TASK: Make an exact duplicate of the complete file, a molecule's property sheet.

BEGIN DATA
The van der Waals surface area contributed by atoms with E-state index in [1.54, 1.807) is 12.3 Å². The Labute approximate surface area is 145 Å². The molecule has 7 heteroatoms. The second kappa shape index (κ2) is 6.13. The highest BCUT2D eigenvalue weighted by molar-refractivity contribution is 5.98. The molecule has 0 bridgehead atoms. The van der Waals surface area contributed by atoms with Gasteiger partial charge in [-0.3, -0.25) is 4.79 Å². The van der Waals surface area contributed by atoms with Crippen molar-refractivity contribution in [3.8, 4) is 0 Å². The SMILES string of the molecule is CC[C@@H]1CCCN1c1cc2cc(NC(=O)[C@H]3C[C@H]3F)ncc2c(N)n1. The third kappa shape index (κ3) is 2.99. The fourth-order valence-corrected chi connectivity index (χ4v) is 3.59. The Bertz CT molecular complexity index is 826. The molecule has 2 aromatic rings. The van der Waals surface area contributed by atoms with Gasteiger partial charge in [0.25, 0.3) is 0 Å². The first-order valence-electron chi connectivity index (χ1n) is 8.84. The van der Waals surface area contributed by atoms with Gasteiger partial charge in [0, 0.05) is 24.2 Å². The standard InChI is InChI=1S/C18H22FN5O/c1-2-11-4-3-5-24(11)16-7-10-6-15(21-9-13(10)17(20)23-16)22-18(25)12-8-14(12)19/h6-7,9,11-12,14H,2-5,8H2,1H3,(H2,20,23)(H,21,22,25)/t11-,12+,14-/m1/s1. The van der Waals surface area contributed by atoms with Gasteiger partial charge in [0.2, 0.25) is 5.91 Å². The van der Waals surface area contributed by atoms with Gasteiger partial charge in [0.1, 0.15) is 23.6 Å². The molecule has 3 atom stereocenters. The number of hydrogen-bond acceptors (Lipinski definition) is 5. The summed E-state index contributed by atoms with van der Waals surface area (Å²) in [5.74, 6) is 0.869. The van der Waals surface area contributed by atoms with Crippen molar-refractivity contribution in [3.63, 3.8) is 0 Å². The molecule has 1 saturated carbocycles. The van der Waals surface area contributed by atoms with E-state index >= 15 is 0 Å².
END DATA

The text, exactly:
The van der Waals surface area contributed by atoms with E-state index in [1.54, 1.807) is 12.3 Å². The Labute approximate surface area is 145 Å². The molecule has 7 heteroatoms. The second kappa shape index (κ2) is 6.13. The highest BCUT2D eigenvalue weighted by molar-refractivity contribution is 5.98. The molecule has 0 bridgehead atoms. The van der Waals surface area contributed by atoms with Gasteiger partial charge in [-0.3, -0.25) is 4.79 Å². The van der Waals surface area contributed by atoms with Crippen molar-refractivity contribution in [3.8, 4) is 0 Å². The SMILES string of the molecule is CC[C@@H]1CCCN1c1cc2cc(NC(=O)[C@H]3C[C@H]3F)ncc2c(N)n1. The third kappa shape index (κ3) is 2.99. The fourth-order valence-corrected chi connectivity index (χ4v) is 3.59. The Bertz CT molecular complexity index is 826. The molecule has 2 aromatic rings. The van der Waals surface area contributed by atoms with Gasteiger partial charge in [0.25, 0.3) is 0 Å². The first-order valence-electron chi connectivity index (χ1n) is 8.84. The van der Waals surface area contributed by atoms with Gasteiger partial charge in [0, 0.05) is 24.2 Å². The standard InChI is InChI=1S/C18H22FN5O/c1-2-11-4-3-5-24(11)16-7-10-6-15(21-9-13(10)17(20)23-16)22-18(25)12-8-14(12)19/h6-7,9,11-12,14H,2-5,8H2,1H3,(H2,20,23)(H,21,22,25)/t11-,12+,14-/m1/s1. The van der Waals surface area contributed by atoms with Gasteiger partial charge in [0.2, 0.25) is 5.91 Å². The van der Waals surface area contributed by atoms with Gasteiger partial charge in [0.1, 0.15) is 23.6 Å². The molecule has 3 atom stereocenters. The number of hydrogen-bond acceptors (Lipinski definition) is 5. The summed E-state index contributed by atoms with van der Waals surface area (Å²) in [5.74, 6) is 0.869. The van der Waals surface area contributed by atoms with Crippen molar-refractivity contribution in [3.63, 3.8) is 0 Å². The molecule has 1 saturated carbocycles. The van der Waals surface area contributed by atoms with E-state index >= 15 is 0 Å².